Tuesday, March 29, 2011

Top Ten Authors That Deserve More Recognition

Top Ten Tuesday is an original feature/weekly meme created at The Broke and the Bookish. There is a new subject each week and this week's topic is top ten authors that deserve more recognition.

At first I thought I'd have a hard time creating this list but then I found that I had to trim it down to ten!

My list of authors includes some less familiar authors and some names that are known but I just want to highlight them anyway because I hope to encourage readers to give them a try.

1. Elizabeth Gaskell

Elizabeth Gaskell is the author of Cranford, North and South, and Wives and Daughters, among others. She was a friend of Charles Dickens and the first biographer of Charlotte Bronte. While the works I mention have been turned into films by BBC (the image above is from North and South), her books still do not have the recognition of Dickens, Bronte, or Jane Austen. If you are new to Gaskell, I'd recommend starting with North and South. It would appeal to both fans of Dickens (for the social commentary) and Austen (for the romance between the heroine Margaret Hale and John Thornton).

2. Gail Carriger

While Gail's Parasol Protectorate novels (Soulless, Changeless, Blameless, and the upcoming Heartless) are growing in popularity, I think she still deserves more recognition. Her books are entertaining and feature a delightful blend of humor, romance, and mystery. This is a good introduction to steampunk for those who are unfamiliar with it. Plus there are nattily dressed vampires and brawny werewolves, and an umbrella wielding intelligent heroine who is one of a kind. I consider these books to be vastly superior to the more popular Sookie Stackhouse. Have I convinced you to try her books yet? You can listen to a sample of the excellent Soulless audiobook at Audible.

3. Sarah Pekkanen

Sarah Pekkanen made her debut last year with The Opposite of Me. I am currently reading her latest book, Skipping a Beat, which takes a look at what happens when people change inside a marriage. Sarah is a talented new writer of women's fiction. Even Oprah agrees as Skipping a Beat is an April pick for O Magazine! Sarah's books would likely appeal to fans of Claire Cook and Cecelia Ahern.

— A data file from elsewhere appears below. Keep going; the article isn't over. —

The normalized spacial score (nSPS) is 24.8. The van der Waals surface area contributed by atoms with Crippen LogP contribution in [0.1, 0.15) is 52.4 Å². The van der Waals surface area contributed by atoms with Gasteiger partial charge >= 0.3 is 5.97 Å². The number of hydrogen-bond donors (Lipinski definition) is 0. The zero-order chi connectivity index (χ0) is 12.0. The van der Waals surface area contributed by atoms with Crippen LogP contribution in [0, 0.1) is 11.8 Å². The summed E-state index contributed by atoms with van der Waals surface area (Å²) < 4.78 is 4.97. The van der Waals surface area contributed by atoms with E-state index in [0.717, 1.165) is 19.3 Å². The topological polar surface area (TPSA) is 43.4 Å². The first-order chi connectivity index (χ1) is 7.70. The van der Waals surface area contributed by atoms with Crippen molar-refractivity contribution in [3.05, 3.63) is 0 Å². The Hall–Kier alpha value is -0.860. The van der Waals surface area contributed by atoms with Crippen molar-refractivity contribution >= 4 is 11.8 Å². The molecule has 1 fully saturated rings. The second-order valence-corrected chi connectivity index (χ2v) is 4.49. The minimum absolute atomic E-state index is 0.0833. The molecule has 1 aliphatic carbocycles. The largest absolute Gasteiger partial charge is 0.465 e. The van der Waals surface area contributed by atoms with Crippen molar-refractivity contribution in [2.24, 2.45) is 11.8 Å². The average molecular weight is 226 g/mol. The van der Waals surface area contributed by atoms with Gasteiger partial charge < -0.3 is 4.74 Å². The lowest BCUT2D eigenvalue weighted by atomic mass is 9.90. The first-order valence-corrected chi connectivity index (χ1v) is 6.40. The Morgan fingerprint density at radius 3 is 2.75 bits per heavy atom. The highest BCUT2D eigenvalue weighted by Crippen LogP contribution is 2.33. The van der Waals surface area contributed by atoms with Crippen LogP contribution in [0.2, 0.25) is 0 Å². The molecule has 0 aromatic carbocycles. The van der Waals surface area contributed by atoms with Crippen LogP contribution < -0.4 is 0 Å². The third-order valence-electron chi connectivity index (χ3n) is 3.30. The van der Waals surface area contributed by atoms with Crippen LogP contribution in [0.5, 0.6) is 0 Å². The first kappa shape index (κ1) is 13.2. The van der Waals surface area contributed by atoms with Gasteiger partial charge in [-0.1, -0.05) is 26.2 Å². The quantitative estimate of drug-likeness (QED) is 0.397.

4. Susanna Kearsley

Susanna Kearsley is an author that is new to me. I believe she is more popular in Britain and her native Canada. I read and loved The Winter Sea and have since picked up two of her earlier works, Mariana and The Shadowy Horses. I believe she deserves more recognition as a writer of historical fiction with romantic elements. I think Susanna's writing would appeal to fans of Diana Gabaldon because of the combination of historical fiction, elements of fantasy, and romance as well as the Scottish setting used for a number of the books. You can read chapter one here.

5. Shilpi Somaya Gowda

Shilpi Somaya Gowda has written only one novel so far but Secret Daughter blew me away. This is a moving story about two mothers living worlds apart and the daughter who is connected to both of them. From the slums of Mumbai to the struggles of marriage and adoption, Secret Daughter takes readers on an emotional and unforgettable journey. Secret Daughter received excellent reviews from publications as diverse as Booklist and Romantic Times. This would make a great book club pick too and it is now available in paperback. Check out my review of Secret Daughter. I can't wait to see what Shilpi writes next.

6. Cindy Pon

You may be more familiar with author Cindy Pon now but her name is still not as widely recognizable among the YA readership as it should be. Cindy made her debut with the critically acclaimed Silver Phoenix though sadly some bookstores did not choose to carry the book. Now it has been reissued with a more YA friendly cover and the excellent sequel, Fury of the Phoenix, is also available. Hopefully more readers will be introduced to Cindy's books. She deserves more recognition for her excellent writing and for her Asian heroine, Ai Ling. Along with Malinda Lo, Cindy is now one of a growing number of talented Asian YA authors and I hope to see many more! You can read my reviews of Silver Phoenix and Fury of the Phoenix and don't forget to visit Diversity in YA, a fantastic website put together by Cindy Pon and Malinda Lo.

7. Sarah Sundin

Sarah Sundin burst onto the Christian fiction scene last year with her debut, A Distant Melody, part of her Wings of Glory trilogy set during World War II. Sarah's historical fiction series features realistic and flawed characters, romance, historical detail, and edge of your seat adventure. She also does an excellent job of writing male characters that feel very real, something that you don't often find in Christian fiction. I think she deserves more recognition both for her relatable characters and the level of detail she brings to her historical fiction. Sarah's books would appeal to fans of Bodie Thoene's Zion Covenant and Zion Chronicles series. I would even suggest it to male readers of Christian fiction. I reviewed A Distant Melody and A Memory Between Us and I can't wait to read the final book, Blue Skies Tomorrow. If you like Christian fiction and are looking for characters who aren't beautiful or perfect, try the Wings of Glory series. You won't be disappointed!